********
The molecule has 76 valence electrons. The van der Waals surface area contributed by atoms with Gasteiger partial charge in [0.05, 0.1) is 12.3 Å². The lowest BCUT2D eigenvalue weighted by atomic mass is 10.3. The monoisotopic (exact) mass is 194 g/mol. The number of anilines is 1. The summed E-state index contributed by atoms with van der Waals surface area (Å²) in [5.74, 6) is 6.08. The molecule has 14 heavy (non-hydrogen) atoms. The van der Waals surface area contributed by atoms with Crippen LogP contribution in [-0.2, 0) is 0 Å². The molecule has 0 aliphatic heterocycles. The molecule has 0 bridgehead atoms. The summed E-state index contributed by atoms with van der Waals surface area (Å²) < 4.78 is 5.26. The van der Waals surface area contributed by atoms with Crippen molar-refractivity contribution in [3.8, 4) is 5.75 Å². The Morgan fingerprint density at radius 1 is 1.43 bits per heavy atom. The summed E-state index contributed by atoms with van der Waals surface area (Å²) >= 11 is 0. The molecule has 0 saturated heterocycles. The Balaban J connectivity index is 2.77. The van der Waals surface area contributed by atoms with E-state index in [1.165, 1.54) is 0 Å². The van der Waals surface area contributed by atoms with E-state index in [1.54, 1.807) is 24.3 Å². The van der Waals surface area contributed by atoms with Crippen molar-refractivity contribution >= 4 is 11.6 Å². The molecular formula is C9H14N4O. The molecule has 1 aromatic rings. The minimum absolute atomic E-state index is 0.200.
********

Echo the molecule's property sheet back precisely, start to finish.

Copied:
The molecule has 76 valence electrons. The van der Waals surface area contributed by atoms with Gasteiger partial charge in [0.05, 0.1) is 12.3 Å². The lowest BCUT2D eigenvalue weighted by atomic mass is 10.3. The monoisotopic (exact) mass is 194 g/mol. The number of anilines is 1. The summed E-state index contributed by atoms with van der Waals surface area (Å²) in [5.74, 6) is 6.08. The molecule has 14 heavy (non-hydrogen) atoms. The van der Waals surface area contributed by atoms with Crippen LogP contribution in [-0.2, 0) is 0 Å². The molecule has 0 aliphatic heterocycles. The molecule has 0 bridgehead atoms. The summed E-state index contributed by atoms with van der Waals surface area (Å²) < 4.78 is 5.26. The van der Waals surface area contributed by atoms with Crippen molar-refractivity contribution in [3.8, 4) is 5.75 Å². The Morgan fingerprint density at radius 1 is 1.43 bits per heavy atom. The summed E-state index contributed by atoms with van der Waals surface area (Å²) >= 11 is 0. The molecule has 0 saturated heterocycles. The Balaban J connectivity index is 2.77. The van der Waals surface area contributed by atoms with E-state index in [1.165, 1.54) is 0 Å². The van der Waals surface area contributed by atoms with E-state index in [1.54, 1.807) is 24.3 Å². The van der Waals surface area contributed by atoms with Crippen molar-refractivity contribution >= 4 is 11.6 Å². The molecular formula is C9H14N4O. The molecule has 1 aromatic rings. The minimum absolute atomic E-state index is 0.200.